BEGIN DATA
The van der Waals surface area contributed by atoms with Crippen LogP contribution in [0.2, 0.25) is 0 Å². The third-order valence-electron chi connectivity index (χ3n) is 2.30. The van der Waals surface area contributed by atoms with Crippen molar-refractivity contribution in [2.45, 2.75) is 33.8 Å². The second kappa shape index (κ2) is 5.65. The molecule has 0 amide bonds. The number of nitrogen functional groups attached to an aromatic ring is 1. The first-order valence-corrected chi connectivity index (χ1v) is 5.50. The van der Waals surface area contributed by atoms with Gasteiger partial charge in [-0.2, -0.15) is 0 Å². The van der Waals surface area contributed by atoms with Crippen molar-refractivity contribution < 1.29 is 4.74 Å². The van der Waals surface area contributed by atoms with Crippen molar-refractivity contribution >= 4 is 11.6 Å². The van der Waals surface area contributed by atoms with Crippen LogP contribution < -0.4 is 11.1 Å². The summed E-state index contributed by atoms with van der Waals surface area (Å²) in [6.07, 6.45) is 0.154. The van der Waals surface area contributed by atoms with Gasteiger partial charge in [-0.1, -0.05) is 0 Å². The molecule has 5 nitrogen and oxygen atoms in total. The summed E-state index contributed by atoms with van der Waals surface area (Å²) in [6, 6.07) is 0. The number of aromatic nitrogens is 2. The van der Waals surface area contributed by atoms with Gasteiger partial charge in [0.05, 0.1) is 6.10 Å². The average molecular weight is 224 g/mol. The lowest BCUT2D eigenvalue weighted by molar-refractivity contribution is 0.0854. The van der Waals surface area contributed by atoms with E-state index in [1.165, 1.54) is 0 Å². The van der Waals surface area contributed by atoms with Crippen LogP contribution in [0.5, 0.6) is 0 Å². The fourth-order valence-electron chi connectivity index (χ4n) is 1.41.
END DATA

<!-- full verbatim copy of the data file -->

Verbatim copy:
The van der Waals surface area contributed by atoms with Crippen LogP contribution in [0.2, 0.25) is 0 Å². The third-order valence-electron chi connectivity index (χ3n) is 2.30. The van der Waals surface area contributed by atoms with Crippen molar-refractivity contribution in [2.45, 2.75) is 33.8 Å². The second kappa shape index (κ2) is 5.65. The molecule has 0 amide bonds. The number of nitrogen functional groups attached to an aromatic ring is 1. The first-order valence-corrected chi connectivity index (χ1v) is 5.50. The van der Waals surface area contributed by atoms with Gasteiger partial charge in [-0.2, -0.15) is 0 Å². The van der Waals surface area contributed by atoms with Crippen molar-refractivity contribution < 1.29 is 4.74 Å². The van der Waals surface area contributed by atoms with Crippen molar-refractivity contribution >= 4 is 11.6 Å². The van der Waals surface area contributed by atoms with Crippen LogP contribution < -0.4 is 11.1 Å². The summed E-state index contributed by atoms with van der Waals surface area (Å²) in [6.07, 6.45) is 0.154. The van der Waals surface area contributed by atoms with Gasteiger partial charge in [-0.1, -0.05) is 0 Å². The molecule has 5 nitrogen and oxygen atoms in total. The summed E-state index contributed by atoms with van der Waals surface area (Å²) in [6, 6.07) is 0. The number of aromatic nitrogens is 2. The van der Waals surface area contributed by atoms with Gasteiger partial charge in [0.05, 0.1) is 6.10 Å². The average molecular weight is 224 g/mol. The lowest BCUT2D eigenvalue weighted by molar-refractivity contribution is 0.0854. The van der Waals surface area contributed by atoms with E-state index in [1.165, 1.54) is 0 Å². The van der Waals surface area contributed by atoms with Crippen LogP contribution in [0.5, 0.6) is 0 Å². The fourth-order valence-electron chi connectivity index (χ4n) is 1.41.